First, Peggy- Margaret Snyder, the founding mother of UN Women earlier called UNIFEM. Now, Nawal Saadawi. Even if she was not a founder of an institution, she founded the face of women from the North African region, and shook the feminist world with challenges, strengthened by an extraordinary, towering personality.
Who next? Very few of us are left who can claim to have been there and are still here, at 80+. It is difficult to call ourselves pioneers. What we provided was perhaps not only a presence of a voice, but backed by something more than the voice — passion.
In the 1950s the media was not available in such wonderful forms, that a cough in Tokyo can be heard in Alaska. But somehow, knowledge spread. So Nawal was a formidable presence, voice, and face. I use ‘formidable’ also to reflect something of a personality which was so strong that it was never easy to dialogue with, or to challenge. She had strong likes and dislikes and also saw herself as unique, as a confident heroine.
There was no organisation attached to her nor did she want one.
Her sense of self was so formidable that if one wanted to invite her to some event, as for example, my first meeting of DAWN, she would ask for two tickets and a guarantee of the kind of care she would get. In those days, when persons like Fatima Mernissi and others were willing to join a collective, as indeed they joined the first meeting of DAWN in Bangalore in 1983, Nawal focussed on her own personality and could not see herself as a part of a formation. She wanted to shine, wherever she was invited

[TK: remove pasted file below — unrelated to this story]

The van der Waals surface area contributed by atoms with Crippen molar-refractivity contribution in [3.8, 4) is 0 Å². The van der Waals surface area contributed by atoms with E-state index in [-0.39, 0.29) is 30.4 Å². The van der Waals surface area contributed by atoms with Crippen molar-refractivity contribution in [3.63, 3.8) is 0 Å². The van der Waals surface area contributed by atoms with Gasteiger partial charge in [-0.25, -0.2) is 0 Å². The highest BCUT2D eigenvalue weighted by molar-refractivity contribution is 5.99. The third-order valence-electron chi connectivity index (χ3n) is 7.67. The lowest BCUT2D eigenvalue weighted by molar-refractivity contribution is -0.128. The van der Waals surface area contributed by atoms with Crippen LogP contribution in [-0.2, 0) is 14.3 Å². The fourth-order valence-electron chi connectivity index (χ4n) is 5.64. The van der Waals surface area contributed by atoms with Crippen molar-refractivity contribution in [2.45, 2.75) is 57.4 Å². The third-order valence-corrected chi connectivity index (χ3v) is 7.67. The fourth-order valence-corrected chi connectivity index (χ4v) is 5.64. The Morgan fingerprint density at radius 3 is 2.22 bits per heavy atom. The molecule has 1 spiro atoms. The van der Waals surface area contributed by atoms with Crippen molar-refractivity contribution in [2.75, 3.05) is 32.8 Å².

How could she claim such an image? She stormed the bastion of power and masculinity in Egypt and she needed that personality to be able to do that. She endured much in terms of imprisonment and harassment but nothing could stop her. That was the kind of warrior that she was.
Nawal’s affirmation was a kind of feminism which not only was affirming its identity in the masculine world of Egypt, but also in the feminine European Anglo-Saxon world. She growled and roared at the white people who tried to define what it was all about.
The first time I met her was in Barbados, when dear Peggy Antrobus, a community leader in Barbados, had invited the two of us to speak to various groups in the Caribbean. Peggy had built up a kind of community centre or service and it seemed that she invested time and resources to bring other women or women who had shown leadership, from other countries of the south.
I had just finished my session, and my two day visit, and was leaving when Nawal arrived. Peggy, who was always modest, and a caring person, tried to introduce me to Nawal. Nawal flatly told her, “I have never heard of this woman, let’s get on with our work.” Brutal! We met again in several spaces. One memorable one was when the leaders of Hull House in Chicago called the exact number of women who founded the institution to a remembrance meeting (see photo).
Her death is not only a huge loss to the global space of feminism, but also specifically to her region. We, or at least I, have not heard of another powerful voice which while bringing down the regime’s phobias, replaces it with amazing ideas of justice, rights and the characterisation of gender in the region.
Rest well Nawal, be assured we recognise the energy that you put in to win our wars against masculinity and dictatorships.